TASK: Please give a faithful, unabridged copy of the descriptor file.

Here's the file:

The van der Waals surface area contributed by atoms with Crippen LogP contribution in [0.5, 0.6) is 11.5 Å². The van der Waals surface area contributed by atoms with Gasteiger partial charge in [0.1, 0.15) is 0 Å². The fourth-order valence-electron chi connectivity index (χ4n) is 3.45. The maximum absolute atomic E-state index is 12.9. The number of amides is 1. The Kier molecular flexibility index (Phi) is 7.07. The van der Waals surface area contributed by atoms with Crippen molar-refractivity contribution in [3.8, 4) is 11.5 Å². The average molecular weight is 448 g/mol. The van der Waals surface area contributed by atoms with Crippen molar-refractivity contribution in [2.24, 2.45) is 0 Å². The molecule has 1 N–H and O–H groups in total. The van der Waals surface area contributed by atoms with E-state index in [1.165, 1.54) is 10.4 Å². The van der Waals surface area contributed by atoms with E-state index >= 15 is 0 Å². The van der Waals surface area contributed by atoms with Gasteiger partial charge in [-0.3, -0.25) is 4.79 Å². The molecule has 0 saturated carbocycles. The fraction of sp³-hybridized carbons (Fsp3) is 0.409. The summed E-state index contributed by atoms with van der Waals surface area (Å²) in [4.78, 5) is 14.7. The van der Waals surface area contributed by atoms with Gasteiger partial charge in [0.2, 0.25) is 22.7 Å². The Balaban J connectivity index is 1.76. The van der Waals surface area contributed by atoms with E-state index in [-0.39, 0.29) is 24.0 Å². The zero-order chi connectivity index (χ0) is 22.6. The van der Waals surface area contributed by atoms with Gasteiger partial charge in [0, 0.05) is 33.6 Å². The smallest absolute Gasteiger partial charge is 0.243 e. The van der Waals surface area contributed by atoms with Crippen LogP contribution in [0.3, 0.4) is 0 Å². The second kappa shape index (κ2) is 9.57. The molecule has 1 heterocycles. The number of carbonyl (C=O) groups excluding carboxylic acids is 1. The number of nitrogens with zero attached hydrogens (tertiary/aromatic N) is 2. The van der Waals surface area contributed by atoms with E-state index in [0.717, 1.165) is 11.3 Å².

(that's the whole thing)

The van der Waals surface area contributed by atoms with Crippen LogP contribution in [0.5, 0.6) is 11.5 Å². The van der Waals surface area contributed by atoms with Gasteiger partial charge in [0.1, 0.15) is 0 Å². The fourth-order valence-electron chi connectivity index (χ4n) is 3.45. The maximum absolute atomic E-state index is 12.9. The number of amides is 1. The Kier molecular flexibility index (Phi) is 7.07. The van der Waals surface area contributed by atoms with Crippen molar-refractivity contribution in [3.8, 4) is 11.5 Å². The average molecular weight is 448 g/mol. The van der Waals surface area contributed by atoms with Crippen molar-refractivity contribution in [2.24, 2.45) is 0 Å². The molecule has 1 N–H and O–H groups in total. The van der Waals surface area contributed by atoms with E-state index in [1.165, 1.54) is 10.4 Å². The van der Waals surface area contributed by atoms with E-state index >= 15 is 0 Å². The van der Waals surface area contributed by atoms with Gasteiger partial charge in [-0.3, -0.25) is 4.79 Å². The molecule has 0 saturated carbocycles. The fraction of sp³-hybridized carbons (Fsp3) is 0.409. The summed E-state index contributed by atoms with van der Waals surface area (Å²) in [4.78, 5) is 14.7. The van der Waals surface area contributed by atoms with Gasteiger partial charge in [0.2, 0.25) is 22.7 Å². The Balaban J connectivity index is 1.76. The van der Waals surface area contributed by atoms with E-state index in [-0.39, 0.29) is 24.0 Å². The zero-order chi connectivity index (χ0) is 22.6. The van der Waals surface area contributed by atoms with Gasteiger partial charge in [0, 0.05) is 33.6 Å². The smallest absolute Gasteiger partial charge is 0.243 e. The van der Waals surface area contributed by atoms with Crippen LogP contribution in [0.3, 0.4) is 0 Å². The second kappa shape index (κ2) is 9.57. The molecule has 1 heterocycles. The number of carbonyl (C=O) groups excluding carboxylic acids is 1. The number of nitrogens with zero attached hydrogens (tertiary/aromatic N) is 2. The van der Waals surface area contributed by atoms with E-state index in [0.717, 1.165) is 11.3 Å².